From left to right: Grand Duke Vladimir Alexandrovich of Russia, Tsarevich Nicholas “Nixa” Alexandrovich of Russia, Grand Duke Alexei Alexandrovich of Russia, and the future Tsar Alexander III of Russia. The eldest four of six sons of Tsar Alexander II, circa 1850s.
Russian Imperial Palaces → The Gatchina Palace
The Great Gatchina Palace was built in 1766-1781 in Gatchina town for Count Grigori Grigoryevich Orlov who was a favourite of Catherine II. The Gatchina Palace is located on the hill above Lake Serebryannoe. It combines themes of a medieval castle and a country residence. Palace interiors are exemplary of Russian classicism at the turn of 18th-19th centuries. The Gatchina Palace was one of the favourite residences of the Imperial family. Tsar Alexander II used Gatchina Palace as his second residence. He built a hunting village and other additions for his Imperial Hunting Crew, and turned the area south of Gatchina into a retreat where the Tsar and his guests could indulge in living in the unspoiled wilderness and of northwestern Russia. Alexander II also made updates and renovations in the main Gatchina Palace.
Following Alexander II’s assassination in Saint Petersburg in 1881, his shaken son, Tsar Alexander III, was advised that he and his family would be safer at Gatchina as opposed to at the Winter Palace in the capital. He moved his family there permanently. Alexander III introduced technological modernization in the Gatchina Palace and parks such as electric lights, a telephone network, non-freezing water pipes and a modern sewage system. The last Tsar of Russia, Nicholas II, spent his youth here in the Gatchina Palace, although he and his family would make Tsarskoe Selo his home. His mother, Dowager Empress Maria Feodorovna, the widow of Alexander III, was the patron of the city of Gatchina and Gatchina Palace and parks.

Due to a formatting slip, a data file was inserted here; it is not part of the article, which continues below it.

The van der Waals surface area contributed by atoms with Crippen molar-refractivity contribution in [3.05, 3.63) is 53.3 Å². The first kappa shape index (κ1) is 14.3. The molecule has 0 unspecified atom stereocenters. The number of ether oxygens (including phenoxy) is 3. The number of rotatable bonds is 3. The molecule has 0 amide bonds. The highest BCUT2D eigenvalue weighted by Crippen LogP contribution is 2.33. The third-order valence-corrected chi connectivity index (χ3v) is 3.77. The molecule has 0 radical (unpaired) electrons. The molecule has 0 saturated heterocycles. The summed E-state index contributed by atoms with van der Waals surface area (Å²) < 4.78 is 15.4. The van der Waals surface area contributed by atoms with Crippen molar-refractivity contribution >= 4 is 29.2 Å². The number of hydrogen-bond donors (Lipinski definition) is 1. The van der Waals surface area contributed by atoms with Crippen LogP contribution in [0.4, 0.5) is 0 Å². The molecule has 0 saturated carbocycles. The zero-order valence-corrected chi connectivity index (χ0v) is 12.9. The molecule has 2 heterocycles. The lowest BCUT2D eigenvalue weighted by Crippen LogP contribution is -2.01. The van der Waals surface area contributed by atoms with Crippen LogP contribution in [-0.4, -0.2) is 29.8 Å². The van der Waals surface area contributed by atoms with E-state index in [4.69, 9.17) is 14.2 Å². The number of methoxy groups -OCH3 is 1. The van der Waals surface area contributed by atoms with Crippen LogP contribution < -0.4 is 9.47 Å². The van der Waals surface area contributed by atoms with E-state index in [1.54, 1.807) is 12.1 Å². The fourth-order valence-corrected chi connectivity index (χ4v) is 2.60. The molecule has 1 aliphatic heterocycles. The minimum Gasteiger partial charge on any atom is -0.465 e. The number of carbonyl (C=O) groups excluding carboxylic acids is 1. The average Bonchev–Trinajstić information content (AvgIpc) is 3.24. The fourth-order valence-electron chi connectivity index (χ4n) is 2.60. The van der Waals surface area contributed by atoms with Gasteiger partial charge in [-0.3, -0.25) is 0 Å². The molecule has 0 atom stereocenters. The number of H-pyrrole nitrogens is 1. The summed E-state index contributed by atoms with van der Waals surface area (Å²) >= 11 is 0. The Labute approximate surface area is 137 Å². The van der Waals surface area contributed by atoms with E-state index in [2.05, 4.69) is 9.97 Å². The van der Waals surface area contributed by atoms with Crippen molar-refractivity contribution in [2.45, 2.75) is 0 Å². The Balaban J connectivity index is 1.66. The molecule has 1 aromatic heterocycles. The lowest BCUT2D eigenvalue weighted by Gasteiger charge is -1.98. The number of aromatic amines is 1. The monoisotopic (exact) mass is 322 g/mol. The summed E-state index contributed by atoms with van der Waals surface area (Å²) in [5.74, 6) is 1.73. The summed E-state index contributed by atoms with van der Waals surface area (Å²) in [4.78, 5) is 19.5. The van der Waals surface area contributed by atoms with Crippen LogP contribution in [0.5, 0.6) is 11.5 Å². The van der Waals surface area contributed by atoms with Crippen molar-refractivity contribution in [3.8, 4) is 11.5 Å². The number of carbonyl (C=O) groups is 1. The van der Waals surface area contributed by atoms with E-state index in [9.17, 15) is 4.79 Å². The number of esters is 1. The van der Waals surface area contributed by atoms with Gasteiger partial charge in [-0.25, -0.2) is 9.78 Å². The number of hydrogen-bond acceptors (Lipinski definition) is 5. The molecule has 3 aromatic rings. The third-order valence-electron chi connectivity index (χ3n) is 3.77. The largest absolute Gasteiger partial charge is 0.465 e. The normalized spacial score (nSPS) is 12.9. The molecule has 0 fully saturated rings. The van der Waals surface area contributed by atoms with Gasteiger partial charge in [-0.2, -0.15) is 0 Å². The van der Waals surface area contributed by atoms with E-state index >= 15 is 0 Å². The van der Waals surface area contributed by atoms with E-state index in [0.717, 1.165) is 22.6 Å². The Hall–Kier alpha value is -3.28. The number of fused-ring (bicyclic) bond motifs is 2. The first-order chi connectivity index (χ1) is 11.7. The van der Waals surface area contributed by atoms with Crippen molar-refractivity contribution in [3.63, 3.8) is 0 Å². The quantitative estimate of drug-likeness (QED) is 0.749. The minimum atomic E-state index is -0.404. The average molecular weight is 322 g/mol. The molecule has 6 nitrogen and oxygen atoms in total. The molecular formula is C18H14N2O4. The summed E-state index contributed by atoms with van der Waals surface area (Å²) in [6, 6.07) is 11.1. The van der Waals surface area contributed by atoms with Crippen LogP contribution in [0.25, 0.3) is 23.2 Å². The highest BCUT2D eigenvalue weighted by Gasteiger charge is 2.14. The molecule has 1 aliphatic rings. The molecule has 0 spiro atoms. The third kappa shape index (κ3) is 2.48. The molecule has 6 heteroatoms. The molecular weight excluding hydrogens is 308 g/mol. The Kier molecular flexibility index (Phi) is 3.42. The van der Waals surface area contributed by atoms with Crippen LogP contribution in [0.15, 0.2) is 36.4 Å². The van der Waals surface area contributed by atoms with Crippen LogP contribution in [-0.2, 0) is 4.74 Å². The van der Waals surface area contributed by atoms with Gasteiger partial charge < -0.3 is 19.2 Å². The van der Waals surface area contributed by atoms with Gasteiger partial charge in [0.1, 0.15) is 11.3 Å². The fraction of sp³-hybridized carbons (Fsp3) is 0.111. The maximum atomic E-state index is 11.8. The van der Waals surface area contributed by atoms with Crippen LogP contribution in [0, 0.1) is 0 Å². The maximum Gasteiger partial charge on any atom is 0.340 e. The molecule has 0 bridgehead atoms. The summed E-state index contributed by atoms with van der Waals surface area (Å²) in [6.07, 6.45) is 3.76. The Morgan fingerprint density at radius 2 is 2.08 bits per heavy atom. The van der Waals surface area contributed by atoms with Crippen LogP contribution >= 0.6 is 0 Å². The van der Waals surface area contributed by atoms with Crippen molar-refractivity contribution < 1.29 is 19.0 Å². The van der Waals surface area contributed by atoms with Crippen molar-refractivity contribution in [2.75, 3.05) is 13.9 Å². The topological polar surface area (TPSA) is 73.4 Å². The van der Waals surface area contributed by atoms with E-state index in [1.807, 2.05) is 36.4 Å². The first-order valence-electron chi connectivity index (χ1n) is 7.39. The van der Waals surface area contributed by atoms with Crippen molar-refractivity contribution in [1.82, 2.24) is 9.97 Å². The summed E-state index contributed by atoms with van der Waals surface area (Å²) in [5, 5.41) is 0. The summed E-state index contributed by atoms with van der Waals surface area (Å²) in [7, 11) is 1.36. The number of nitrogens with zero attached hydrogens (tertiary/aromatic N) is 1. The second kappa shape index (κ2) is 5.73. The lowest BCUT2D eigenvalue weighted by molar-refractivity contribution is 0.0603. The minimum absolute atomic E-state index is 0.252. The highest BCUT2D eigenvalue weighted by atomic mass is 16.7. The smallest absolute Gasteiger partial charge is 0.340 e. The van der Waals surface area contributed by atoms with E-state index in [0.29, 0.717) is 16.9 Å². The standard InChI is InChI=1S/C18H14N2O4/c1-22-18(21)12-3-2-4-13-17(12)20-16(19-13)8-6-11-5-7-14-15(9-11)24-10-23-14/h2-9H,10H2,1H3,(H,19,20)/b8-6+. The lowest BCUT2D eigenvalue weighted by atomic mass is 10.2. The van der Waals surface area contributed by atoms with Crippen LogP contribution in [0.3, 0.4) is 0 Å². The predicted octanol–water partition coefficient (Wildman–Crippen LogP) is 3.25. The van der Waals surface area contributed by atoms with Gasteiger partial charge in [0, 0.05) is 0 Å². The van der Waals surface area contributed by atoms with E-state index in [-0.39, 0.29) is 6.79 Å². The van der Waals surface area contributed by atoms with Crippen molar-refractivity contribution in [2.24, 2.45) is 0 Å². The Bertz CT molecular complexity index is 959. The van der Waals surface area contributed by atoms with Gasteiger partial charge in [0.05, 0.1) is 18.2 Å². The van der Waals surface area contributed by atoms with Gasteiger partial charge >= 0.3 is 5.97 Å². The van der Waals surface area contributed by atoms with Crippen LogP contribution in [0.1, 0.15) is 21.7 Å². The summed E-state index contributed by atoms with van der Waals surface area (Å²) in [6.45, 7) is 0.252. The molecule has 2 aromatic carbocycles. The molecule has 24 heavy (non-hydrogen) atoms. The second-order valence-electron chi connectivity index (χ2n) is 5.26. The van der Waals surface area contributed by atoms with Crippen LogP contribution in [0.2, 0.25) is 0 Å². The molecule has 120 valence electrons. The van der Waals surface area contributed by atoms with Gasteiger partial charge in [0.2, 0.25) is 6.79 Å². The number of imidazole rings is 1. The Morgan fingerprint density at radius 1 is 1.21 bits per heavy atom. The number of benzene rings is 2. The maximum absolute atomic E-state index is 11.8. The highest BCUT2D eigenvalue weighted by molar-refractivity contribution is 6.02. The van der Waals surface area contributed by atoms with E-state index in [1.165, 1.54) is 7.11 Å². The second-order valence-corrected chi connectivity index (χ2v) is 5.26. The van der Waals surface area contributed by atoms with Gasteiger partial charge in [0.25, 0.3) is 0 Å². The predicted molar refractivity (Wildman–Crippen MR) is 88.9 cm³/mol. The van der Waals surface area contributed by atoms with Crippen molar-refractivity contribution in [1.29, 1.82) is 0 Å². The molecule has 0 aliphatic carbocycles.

Olga and Tatiana Nikolaevna, 1898.
Russian Imperial Palaces → The Lower Dacha at Peterhof
This house by the sea was the Lower Dacha or Lower Palace was designed by Anton Tomischko in a Neo-Renaissance style. Built by Tsar Alexander III for his eldest son and heir between 1883 and 1885, the palace was small and cosy. Empress Alexandra Feodorovna particularly liked its location on the seashore, far away from Nicholas’s mother and other in-laws, who lived at the Cottage and the Farm.
The Lower Dacha was the birthplace of Grand Duchesses Tatiana, Maria, Anastasia, and Tsarevich Alexei. Nicholas and his daughters paid their last visit on 18 August 1915, when they stopped there on the way to Kronstadt. The Lower Dacha was turned into a museum after the revolution. The building suffered a sad and cruel fate. It was forever lost to history when the building was heavily damaged in the Second World War and the remains blown up in 1961.
“ The darker the night, the brighter the stars,
The deeper the grief, the closer is God ! ”
Grand Duchesses Olga and Tatiana in court costume: 1904/1905.
Found by Romanov Russia Today on Facebook!
She was a wonderful girl, possessed of a tremendous reserve force, and I never realised her unselfish nature until those dreadful days. She too was exceeding fair, dowered with the classic beauty of the Romanovs: her eyes were dark blue, shaded by long lashes, and she had masses of dark brown hair. Marie was plump, and the Empress often teased her about this; she was not so lively as her sisters, but she was much more decided in her outlook. The Grand Duchess Marie knew at once what she wanted, and why she wanted it.
It’s ALL PERFECTION, the pain, the death, the unfairness, the romance, the secrets, the family feels :’( THE PERFECT CHILDREN OF THE PERFECT COUPLE! Olga, Maria, Tatiana, Anastasia, Alexei <3
The life with fairytale style… omg
I cannot even start stressing out how disgusting this post actually comes across. It might have been perfect had it been a fiction. But it is not. The Romanovs were real people. Their pain was real. Their death was real. And while it sure would make for a good novel, it was all too horrible to be “perfect”.
Another thing - the tragedy was just a little part of what happened to them and who they were. If you are only obssesed about their murder, no wonder you do not know they were actually normal, flawed people.
There was nothing perfect about the Romanovs. And even less about what happened to them.